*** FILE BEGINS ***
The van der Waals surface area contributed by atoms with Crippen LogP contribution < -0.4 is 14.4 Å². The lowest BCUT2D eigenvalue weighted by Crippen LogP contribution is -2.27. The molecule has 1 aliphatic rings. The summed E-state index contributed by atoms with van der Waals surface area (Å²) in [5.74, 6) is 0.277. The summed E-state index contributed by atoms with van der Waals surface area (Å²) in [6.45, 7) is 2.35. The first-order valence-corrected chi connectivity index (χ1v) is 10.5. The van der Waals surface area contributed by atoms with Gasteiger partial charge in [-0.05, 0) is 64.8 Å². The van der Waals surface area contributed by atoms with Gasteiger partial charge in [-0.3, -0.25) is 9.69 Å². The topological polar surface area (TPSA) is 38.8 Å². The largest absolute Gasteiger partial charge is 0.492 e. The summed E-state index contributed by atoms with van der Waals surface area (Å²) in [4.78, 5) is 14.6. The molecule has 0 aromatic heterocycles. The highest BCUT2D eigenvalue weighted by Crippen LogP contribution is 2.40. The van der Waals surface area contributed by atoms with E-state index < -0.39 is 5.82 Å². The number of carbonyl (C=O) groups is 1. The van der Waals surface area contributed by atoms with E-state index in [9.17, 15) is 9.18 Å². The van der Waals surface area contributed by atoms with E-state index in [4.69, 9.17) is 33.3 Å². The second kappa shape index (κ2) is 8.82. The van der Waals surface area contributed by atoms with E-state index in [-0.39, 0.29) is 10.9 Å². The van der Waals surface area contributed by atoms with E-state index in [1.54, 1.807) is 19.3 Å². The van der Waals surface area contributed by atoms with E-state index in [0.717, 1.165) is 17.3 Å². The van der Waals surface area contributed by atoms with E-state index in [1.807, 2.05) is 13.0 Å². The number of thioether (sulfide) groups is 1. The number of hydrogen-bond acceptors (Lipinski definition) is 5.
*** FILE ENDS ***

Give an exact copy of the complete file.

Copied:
The van der Waals surface area contributed by atoms with Crippen LogP contribution < -0.4 is 14.4 Å². The lowest BCUT2D eigenvalue weighted by Crippen LogP contribution is -2.27. The molecule has 1 aliphatic rings. The summed E-state index contributed by atoms with van der Waals surface area (Å²) in [5.74, 6) is 0.277. The summed E-state index contributed by atoms with van der Waals surface area (Å²) in [6.45, 7) is 2.35. The first-order valence-corrected chi connectivity index (χ1v) is 10.5. The van der Waals surface area contributed by atoms with Gasteiger partial charge in [-0.05, 0) is 64.8 Å². The van der Waals surface area contributed by atoms with Gasteiger partial charge in [-0.3, -0.25) is 9.69 Å². The topological polar surface area (TPSA) is 38.8 Å². The largest absolute Gasteiger partial charge is 0.492 e. The summed E-state index contributed by atoms with van der Waals surface area (Å²) in [4.78, 5) is 14.6. The molecule has 0 aromatic heterocycles. The highest BCUT2D eigenvalue weighted by Crippen LogP contribution is 2.40. The van der Waals surface area contributed by atoms with E-state index < -0.39 is 5.82 Å². The number of carbonyl (C=O) groups is 1. The van der Waals surface area contributed by atoms with E-state index in [9.17, 15) is 9.18 Å². The van der Waals surface area contributed by atoms with E-state index in [4.69, 9.17) is 33.3 Å². The second kappa shape index (κ2) is 8.82. The van der Waals surface area contributed by atoms with E-state index in [-0.39, 0.29) is 10.9 Å². The van der Waals surface area contributed by atoms with E-state index in [1.54, 1.807) is 19.3 Å². The van der Waals surface area contributed by atoms with E-state index in [0.717, 1.165) is 17.3 Å². The van der Waals surface area contributed by atoms with E-state index in [1.807, 2.05) is 13.0 Å². The number of thioether (sulfide) groups is 1. The number of hydrogen-bond acceptors (Lipinski definition) is 5.